Sitting up here high and mighty atop Mt. Palos Verdes, I look down upon you in the South Bay and can say that I am truly worried for your souls.
Not your immortal souls that are going to be consigned to the hell of eternal angel harps and no coffee and a ban on masturbation, or those immortal souls that are going to burn in the other hell where I’m told we will have to watch the Republican candidates debate naked for eternity, no …
I’m worried about your mortal soul. Yes, yours. It’s the one that gets cobbled together by nerves and genes and environment, and then crumbles and dies with the rest of you at an average age of 82.1 for women and 78.3 for men.
Your mortal soul, after about age 12, is fed on and grows by only two things: The books you read and the people you meet. And I’ve concluded that you’re not reading many books these days. This is the only reason any of us could have watched any of the proceedings affiliated with the current presidential campaign. We simply don’t read enough books.
Not just any books. Hard books. Wrinkle-in-your-forehead-forming books. Books with long words, complicated ideas, and page numbers that go up to 600 and beyond. Those books, dear friend, are the only possible salvation for your withering mortal soul, a soul that is slowly drying, cracking, and peeling off like an old scab from the incessant diet of Facegag, Instaham, Netflix, and, yes, insipid little blogs like this one.
There’s a fix, though. It was offered up to me by a 11-year-old. Here it is:
About a year ago I stopped reading. The book on my nightstand, Darwin’s “The Origin of Species,” was so boring, dry, dense, and crammed with tiny print that each attempt to complete it was like the third lap of Boulevard RR in the snow on two flats.
The problem was simple. Even thinking about plodding through that book to the end made me want to never read anything again. Of course I couldn’t throw it away, admit defeat, and move onto “40 Years of Mad Magazine: Anthology.” Nope. I’d paid for it, started it, and put it next to my bed. So I kept it there, lying to myself that I’d finish it one day.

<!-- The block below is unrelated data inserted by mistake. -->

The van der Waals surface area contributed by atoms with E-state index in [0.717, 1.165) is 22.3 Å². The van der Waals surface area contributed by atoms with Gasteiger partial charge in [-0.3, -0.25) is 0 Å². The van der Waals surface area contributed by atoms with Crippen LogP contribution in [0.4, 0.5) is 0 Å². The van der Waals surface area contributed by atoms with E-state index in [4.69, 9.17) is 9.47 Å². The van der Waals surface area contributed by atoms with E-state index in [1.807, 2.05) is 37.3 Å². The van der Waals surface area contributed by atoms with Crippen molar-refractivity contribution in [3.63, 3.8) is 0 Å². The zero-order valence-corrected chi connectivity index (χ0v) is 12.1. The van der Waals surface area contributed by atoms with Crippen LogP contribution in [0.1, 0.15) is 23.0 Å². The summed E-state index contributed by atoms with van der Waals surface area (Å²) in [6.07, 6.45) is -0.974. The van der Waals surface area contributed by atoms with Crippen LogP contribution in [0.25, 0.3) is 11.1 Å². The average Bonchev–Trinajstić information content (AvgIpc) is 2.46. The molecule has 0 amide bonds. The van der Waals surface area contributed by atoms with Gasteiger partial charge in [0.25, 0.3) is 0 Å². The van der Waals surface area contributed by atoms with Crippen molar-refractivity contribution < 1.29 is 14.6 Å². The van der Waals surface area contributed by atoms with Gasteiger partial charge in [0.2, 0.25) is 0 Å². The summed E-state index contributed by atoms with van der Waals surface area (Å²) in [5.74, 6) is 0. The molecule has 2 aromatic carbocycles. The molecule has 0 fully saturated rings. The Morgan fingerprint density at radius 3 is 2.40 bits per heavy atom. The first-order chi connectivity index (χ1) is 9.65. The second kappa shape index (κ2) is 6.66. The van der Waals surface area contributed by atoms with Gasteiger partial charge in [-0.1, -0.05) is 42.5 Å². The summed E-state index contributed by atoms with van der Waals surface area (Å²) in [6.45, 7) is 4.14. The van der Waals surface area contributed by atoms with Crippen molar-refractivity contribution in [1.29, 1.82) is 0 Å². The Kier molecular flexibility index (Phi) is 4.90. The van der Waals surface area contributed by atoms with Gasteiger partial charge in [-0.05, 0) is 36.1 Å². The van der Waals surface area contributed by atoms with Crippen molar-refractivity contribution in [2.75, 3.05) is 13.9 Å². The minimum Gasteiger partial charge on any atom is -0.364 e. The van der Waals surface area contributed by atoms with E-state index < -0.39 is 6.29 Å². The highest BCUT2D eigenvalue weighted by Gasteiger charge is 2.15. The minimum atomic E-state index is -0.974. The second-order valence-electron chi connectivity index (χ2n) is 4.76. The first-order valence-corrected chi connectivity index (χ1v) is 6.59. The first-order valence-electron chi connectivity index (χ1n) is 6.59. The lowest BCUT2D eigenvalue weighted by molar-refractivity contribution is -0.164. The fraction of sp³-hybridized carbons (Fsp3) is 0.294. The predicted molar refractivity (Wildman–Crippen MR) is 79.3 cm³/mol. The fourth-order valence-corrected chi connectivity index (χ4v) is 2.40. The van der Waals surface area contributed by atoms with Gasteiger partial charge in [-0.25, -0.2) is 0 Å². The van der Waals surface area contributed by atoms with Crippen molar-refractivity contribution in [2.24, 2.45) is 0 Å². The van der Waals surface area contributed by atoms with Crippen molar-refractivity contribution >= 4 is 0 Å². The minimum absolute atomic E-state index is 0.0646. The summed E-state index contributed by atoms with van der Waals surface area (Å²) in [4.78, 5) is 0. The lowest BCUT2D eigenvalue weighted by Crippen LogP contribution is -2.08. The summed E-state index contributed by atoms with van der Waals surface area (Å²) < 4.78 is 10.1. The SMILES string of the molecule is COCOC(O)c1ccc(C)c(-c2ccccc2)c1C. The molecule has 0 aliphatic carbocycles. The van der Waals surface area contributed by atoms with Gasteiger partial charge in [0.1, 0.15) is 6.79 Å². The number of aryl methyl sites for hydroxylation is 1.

A year passed and that day never arrived. And the problem was that I had a big Rubbermaid storage container out on the balcony filled with books, unread. And I couldn’t open it up and grab a new one until I had evolved through Darwin’s albatross atop my nightstand.
Everything ground to a halt. I even began reading Internet news.
Then one day I was coming back from the Tuttle Creek Road Race with Attila the Hun. We were talking about his precocious daughter, who is twelve. “She writes down in her diary every day that she read 25 pages. That’s her daily book diet. 25 pages a day.”
It was so brilliant! I didn’t have to finish Darwin, or Ulysses, or Gravity’s Rainbow, or any of the other 3,000-lb. books lurking in the rubber tub. All I had to do was read 25 pages a day.
So I did. And the beauty of 25-a-day is that since everything is a multiple of 25, you always know where you left off. After a very short while I’d read all of Darwin, understood a tiny fraction of it, and moved on. Meursault: Contre-Enquete followed, then Le Feu, and finally I mounted Ulysses for the first time in almost thirty years. In 28 days I’ll be done with that, too, and it’s all thanks to a 12-year-old daughter of a bike racer.
We can do this. Your mortal soul is worth it. I’m even thinking about coming up with a new app called “Vellum.” It will have KOB’s (King of the Book) for people who have read the most in a week, and will have KOP’s (King of the Passage) for people who have read a particularly gnarly segment in the least amount of time. I could even have Joe Yule design some loose-fitting reading kits with “Seth Davidson Book Injury Lawyer” emblazoned on the pink smoking jacket lapels, and get FastForward to come up with some full carbon e-Readers that are 100% carbon.
It sounds crazy. It is crazy. But force-feed yourself those 25 pages, starting today. You’ll grow muscles in parts of your brain you never even knew you had.
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